Written by: Anna (Creator of Echo’s Corner)

Depression

“The way we talk to our children becomes their inner voice.” – Peggy O’Mara

I have always had an issue with identity and coming to terms with who I am. I guess it has always been a cause of never feeling adequate, feeling different, not good enough, and not feeling like I belong anywhere or that anyone really likes me. Those feelings are incredible powerful. They take over your whole being, your perspective and sometimes break down any kind of positive change that you have made towards progress and healing. They become engrained in your head, body, as well being and the ability to function “normally” becomes a far cry, a wistful wish. The familiar lies are so pervasive, demanding, and incriminating that they become a part of you, convincing you to believe that that is all there is, and the cycle and fall down the rabbit hole continues.

I love the quote that is posted at the top as it describes so much in terms of one of the cause of the effects of depression, notably in terms of growing up with an abusive parent. There were very few times in my childhood when I felt really loved by my narcissistic father. And by very few, I mean I am probably able to count those numbers of times on one hand. The dialogue that I created as a result of growing up with a narcissistic father is one of that I am unworthy, unlovable, and do not belong. I realize that in any challenge that I am put through, that dialogue rears its ugly head for me. And coupled with my ability to take immediate blame for anything and everything, this engrained speech confirms all of my worst beliefs which is I am the cause and problem of it all.

It is much harder to go through life living with depression. Everyone out there has issues and problems but being depressed takes up so much time and energy and really stunts vital and important growth, efforts, and progress in life. If I really sit down and examine things from an outside perspective and count my blessings day to day, most of those negatives assumptions are not true. But, the depressed side of me is so overpowering that I end up blaming myself for issues that I cannot control, and sometimes make them worse as a result of that. It ends up with a lot of self-sabotage of situations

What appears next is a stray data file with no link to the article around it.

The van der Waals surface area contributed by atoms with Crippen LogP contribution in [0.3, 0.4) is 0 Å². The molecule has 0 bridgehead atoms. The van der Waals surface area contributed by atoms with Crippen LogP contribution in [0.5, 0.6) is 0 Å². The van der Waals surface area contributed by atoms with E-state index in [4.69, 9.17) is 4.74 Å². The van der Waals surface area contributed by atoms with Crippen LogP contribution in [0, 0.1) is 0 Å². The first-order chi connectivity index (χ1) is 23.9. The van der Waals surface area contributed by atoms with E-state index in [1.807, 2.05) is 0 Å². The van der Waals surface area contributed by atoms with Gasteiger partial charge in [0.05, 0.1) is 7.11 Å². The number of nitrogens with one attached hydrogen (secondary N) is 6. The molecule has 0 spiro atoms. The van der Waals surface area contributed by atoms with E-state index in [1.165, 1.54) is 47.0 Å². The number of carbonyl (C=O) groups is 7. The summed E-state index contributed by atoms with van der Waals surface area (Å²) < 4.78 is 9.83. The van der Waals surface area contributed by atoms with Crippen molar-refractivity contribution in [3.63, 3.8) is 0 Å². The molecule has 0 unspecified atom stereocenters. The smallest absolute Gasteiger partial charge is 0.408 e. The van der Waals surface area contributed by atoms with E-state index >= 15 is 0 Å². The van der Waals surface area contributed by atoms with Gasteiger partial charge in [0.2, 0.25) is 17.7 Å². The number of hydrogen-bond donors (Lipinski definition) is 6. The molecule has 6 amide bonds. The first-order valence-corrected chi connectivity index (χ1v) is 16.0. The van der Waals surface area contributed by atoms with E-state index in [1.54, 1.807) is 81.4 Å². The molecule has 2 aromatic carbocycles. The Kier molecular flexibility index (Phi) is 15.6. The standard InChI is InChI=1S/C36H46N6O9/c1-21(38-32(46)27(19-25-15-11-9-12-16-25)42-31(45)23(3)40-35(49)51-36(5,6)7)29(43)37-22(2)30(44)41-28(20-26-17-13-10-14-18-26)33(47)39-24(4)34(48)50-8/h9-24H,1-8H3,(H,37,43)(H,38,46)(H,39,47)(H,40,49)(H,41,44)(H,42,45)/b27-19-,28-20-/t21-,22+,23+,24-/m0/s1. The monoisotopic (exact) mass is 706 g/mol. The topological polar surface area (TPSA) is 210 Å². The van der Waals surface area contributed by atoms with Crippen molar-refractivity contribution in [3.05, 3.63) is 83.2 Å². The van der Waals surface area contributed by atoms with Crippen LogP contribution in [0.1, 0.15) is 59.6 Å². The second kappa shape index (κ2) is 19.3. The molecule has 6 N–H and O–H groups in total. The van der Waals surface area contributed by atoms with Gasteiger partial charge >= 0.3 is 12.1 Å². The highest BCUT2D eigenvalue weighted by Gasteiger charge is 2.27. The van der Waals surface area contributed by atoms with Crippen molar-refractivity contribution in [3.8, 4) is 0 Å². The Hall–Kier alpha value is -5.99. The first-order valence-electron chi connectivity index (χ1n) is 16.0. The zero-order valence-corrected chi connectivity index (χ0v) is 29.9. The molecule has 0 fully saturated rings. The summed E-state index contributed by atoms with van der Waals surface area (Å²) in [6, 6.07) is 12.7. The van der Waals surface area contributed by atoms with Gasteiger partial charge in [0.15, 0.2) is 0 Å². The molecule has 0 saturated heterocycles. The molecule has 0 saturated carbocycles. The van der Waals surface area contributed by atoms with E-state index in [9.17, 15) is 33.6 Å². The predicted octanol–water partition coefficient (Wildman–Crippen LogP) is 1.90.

What can you do if you feel the same? Dissociate those feelings of this is really me, my authentic self. I like to call attention to that depressed version of me that I am becoming. If it is a teachable moment, one where I can learn about what some of my triggers are, I explore that. Otherwise, I always make some time for myself and self-care. All the little things matter: eat well, get enough sleep, spend time with those people that elevate you, and take time for any kind of healing that you like to do. The last is especially important for me when I get into a depressive state- I try to take all the time and resources that I can in order to quiet that negating voice. I find things to do that I know to make me happy, as silly as they may be (I am currently writing this piece while eating a Saturday brunch at one of favorite restaurants in the town that I used live in, and I will follow it up with a 8 mile hike); I spend that time by myself in order to recoup my mindset and my resources.

It took me awhile, and is still a learning process, when I apply it to various parts of my life: to disassociate those feelings, images, sensations, thoughts that I have when I am going through a depressive cycle. I know that it is no one’s fault and the blame will get me nowhere, but I also know that I have my triggers. One of my triggers is being any situation or interaction that makes me feel not good enough (a quintessential characteristic of one of the effects a narcissist can have one you). This trigger can reveal itself more prominently in some parts of my life than others, especially in areas of my life where I have struggled more than others, or areas that require more intimacy and authenticity than others.